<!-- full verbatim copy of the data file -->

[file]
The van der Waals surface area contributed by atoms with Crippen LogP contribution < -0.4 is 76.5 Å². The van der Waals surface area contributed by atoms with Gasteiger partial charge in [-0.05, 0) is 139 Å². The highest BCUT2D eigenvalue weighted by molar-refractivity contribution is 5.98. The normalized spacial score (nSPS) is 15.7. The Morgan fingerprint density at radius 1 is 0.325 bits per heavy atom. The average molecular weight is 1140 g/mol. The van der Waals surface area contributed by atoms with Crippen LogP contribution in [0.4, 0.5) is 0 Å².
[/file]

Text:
The van der Waals surface area contributed by atoms with Crippen LogP contribution < -0.4 is 76.5 Å². The van der Waals surface area contributed by atoms with Gasteiger partial charge in [-0.05, 0) is 139 Å². The highest BCUT2D eigenvalue weighted by molar-refractivity contribution is 5.98. The normalized spacial score (nSPS) is 15.7. The Morgan fingerprint density at radius 1 is 0.325 bits per heavy atom. The average molecular weight is 1140 g/mol. The van der Waals surface area contributed by atoms with Crippen LogP contribution in [0.4, 0.5) is 0 Å².